2. Key Messages
- The ecosystem approach should be used to help make decisions to manage our activities in a more sustainable way. We are part of the ecosystem: we affect it and depend on the goods and services it provides. The ecosystem approach aims to ensure that these services are maintained so that our industries, jobs and economies, as well as the natural world, continue to thrive. It matters to us all.
- The EU Marine Strategy Framework Directive (MSFD) should be implemented using the ecosystem approach. This is a legal requirement of the MSFD, which acts as a strong driver for implementation of the ecosystem approach especially: integrated management of human activities at a regional scale, maintenance of ecosystem goods and services and stakeholder participation. European countries must identify how these aspects of the ecosystem approach are achieved.
- A range of new governance mechanisms are required to fully implement the ecosystem approach in the marine environment, particularly marine spatial planning, which is urgently required across our seas as a process for achieving integrated management of all marine activities. In the meantime, many reinforcing actions can be taken to help align implementation of the MSFD as closely as possible with the ecosystem approach, particularly improving stakeholder participation.
- Collaborative, effective stakeholder participation is essential and should begin early. Formal consultation at the end of each step is not enough. Involving stakeholders early on can save governments money and is more likely to result in measures that are effective, equitable, affordable and supported. This will benefit everybody.
- Stakeholders can play an important role in MSFD implementation, for example, by providing and collecting data; identifying and evaluating measures; supporting monitoring and compliance; and evaluating marine strategies. Achieving this sort of input will require greater collaboration and communication between stakeholders and between stakeholders and government, at national and transboundary levels.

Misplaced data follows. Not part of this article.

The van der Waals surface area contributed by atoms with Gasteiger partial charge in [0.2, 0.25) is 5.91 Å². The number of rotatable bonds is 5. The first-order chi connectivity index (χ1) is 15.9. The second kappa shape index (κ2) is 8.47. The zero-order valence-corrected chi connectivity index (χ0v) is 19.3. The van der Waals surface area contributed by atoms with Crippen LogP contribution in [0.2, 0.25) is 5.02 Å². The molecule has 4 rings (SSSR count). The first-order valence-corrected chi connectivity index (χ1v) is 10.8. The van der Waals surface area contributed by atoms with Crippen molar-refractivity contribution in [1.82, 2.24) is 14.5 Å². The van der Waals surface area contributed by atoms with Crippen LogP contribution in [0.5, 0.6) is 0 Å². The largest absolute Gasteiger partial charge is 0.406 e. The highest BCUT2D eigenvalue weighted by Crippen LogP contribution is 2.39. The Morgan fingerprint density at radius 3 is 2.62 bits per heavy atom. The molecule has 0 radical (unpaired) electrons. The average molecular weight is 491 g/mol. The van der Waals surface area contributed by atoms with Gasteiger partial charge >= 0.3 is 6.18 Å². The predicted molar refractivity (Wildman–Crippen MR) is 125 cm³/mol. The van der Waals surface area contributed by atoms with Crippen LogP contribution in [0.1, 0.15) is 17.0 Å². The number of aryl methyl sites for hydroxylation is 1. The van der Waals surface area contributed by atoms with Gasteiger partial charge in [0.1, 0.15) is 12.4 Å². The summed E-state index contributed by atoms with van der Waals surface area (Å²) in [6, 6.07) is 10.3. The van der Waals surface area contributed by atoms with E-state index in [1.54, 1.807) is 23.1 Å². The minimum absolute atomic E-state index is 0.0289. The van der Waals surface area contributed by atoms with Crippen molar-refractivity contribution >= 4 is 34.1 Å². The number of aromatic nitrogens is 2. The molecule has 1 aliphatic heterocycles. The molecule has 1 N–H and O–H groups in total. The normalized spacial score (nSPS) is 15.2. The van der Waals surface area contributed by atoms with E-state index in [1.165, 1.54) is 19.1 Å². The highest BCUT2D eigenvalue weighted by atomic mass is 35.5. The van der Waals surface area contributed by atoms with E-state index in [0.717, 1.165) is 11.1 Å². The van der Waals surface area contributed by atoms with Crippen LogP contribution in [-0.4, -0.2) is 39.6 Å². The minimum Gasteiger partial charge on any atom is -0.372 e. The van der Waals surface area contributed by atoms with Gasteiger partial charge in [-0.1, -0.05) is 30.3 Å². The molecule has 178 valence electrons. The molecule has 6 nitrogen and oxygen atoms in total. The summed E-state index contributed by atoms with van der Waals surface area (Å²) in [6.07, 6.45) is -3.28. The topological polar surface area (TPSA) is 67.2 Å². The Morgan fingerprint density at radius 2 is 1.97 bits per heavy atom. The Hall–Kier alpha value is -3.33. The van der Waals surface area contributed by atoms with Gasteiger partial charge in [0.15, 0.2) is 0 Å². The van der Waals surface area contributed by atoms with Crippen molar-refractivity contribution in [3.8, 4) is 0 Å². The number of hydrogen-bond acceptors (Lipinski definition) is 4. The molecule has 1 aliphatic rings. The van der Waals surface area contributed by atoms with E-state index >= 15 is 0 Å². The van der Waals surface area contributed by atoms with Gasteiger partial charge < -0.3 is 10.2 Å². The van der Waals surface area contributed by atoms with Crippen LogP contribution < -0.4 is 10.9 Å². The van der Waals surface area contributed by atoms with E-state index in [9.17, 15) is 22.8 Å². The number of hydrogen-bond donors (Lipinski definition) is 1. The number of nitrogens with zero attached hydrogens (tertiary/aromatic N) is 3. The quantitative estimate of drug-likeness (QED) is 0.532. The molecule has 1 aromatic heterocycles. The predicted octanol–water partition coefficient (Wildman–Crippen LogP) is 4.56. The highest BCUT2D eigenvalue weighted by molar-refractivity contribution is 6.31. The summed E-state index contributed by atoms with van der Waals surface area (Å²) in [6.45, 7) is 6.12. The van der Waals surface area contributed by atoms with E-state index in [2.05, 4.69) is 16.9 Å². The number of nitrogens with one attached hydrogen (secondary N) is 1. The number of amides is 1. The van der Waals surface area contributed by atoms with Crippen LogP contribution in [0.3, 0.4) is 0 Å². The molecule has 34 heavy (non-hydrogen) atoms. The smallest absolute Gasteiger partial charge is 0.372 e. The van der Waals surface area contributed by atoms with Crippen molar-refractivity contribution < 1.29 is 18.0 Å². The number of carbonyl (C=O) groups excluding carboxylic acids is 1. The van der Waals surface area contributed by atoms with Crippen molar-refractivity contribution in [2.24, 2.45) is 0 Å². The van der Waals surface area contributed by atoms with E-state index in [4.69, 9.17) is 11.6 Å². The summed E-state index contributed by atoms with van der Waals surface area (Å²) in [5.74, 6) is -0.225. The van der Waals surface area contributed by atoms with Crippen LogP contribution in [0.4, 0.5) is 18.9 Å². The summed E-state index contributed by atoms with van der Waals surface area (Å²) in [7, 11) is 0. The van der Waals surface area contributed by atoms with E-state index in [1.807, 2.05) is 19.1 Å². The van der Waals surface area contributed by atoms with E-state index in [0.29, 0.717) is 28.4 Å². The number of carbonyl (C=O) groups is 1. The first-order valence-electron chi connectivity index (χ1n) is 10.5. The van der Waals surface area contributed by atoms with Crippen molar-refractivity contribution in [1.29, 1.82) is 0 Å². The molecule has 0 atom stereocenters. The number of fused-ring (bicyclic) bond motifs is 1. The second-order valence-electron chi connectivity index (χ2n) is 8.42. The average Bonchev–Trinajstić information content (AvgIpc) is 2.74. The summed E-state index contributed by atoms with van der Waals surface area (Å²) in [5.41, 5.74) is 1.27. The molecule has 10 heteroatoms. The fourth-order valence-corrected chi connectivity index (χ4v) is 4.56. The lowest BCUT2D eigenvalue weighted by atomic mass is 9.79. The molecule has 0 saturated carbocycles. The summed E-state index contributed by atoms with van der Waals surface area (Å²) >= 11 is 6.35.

- Governments should engage proactively with stakeholders early in the MSFD implementation process. Developing clear and transparent stakeholder engagement strategies should be a priority in the future, recognising the longer-term benefits of a fully inclusive approach that balances stakeholder participation requirements across a range of closely related policy areas.
- Stakeholders need to be assertive and organised to maximise participation opportunities. Stakeholders should seek opportunities to guide and influence decision-making themselves. They should engage proactively with other sectors, make contact with government, and advocate and participate in multi-sector forums and discussions where possible.
- Multi-sector, regional stakeholder forums should be established as a mechanism for engagement in policy implementation and sharing knowledge and experience across sectors and borders. Forums can enable stakeholders to explore interactions and conflicts, understand different perspectives and gain knowledge and information about other sectors’ activities. Such forums need to be impartially-led, representative, adequately funded and formally recognised through statutory measures.
- Stakeholders should continue to seek new ways to implement voluntary measures to improve the sustainability of their own activities, and encourage others to do so. Implementing voluntary measures may help to reduce the regulatory burden and help meet policy targets. It also increasingly makes commercial sense as sustainability becomes more important to shareholders and consumers. Collaborating and partnering with others can help to identify win-win outcomes.
“When we work with other stakeholders we find a lot of common ground and have many of the same issues. By working together, we have a more powerful voice to influence decision-makers at national and EU level to take notice of us.” (Marine leisure sector)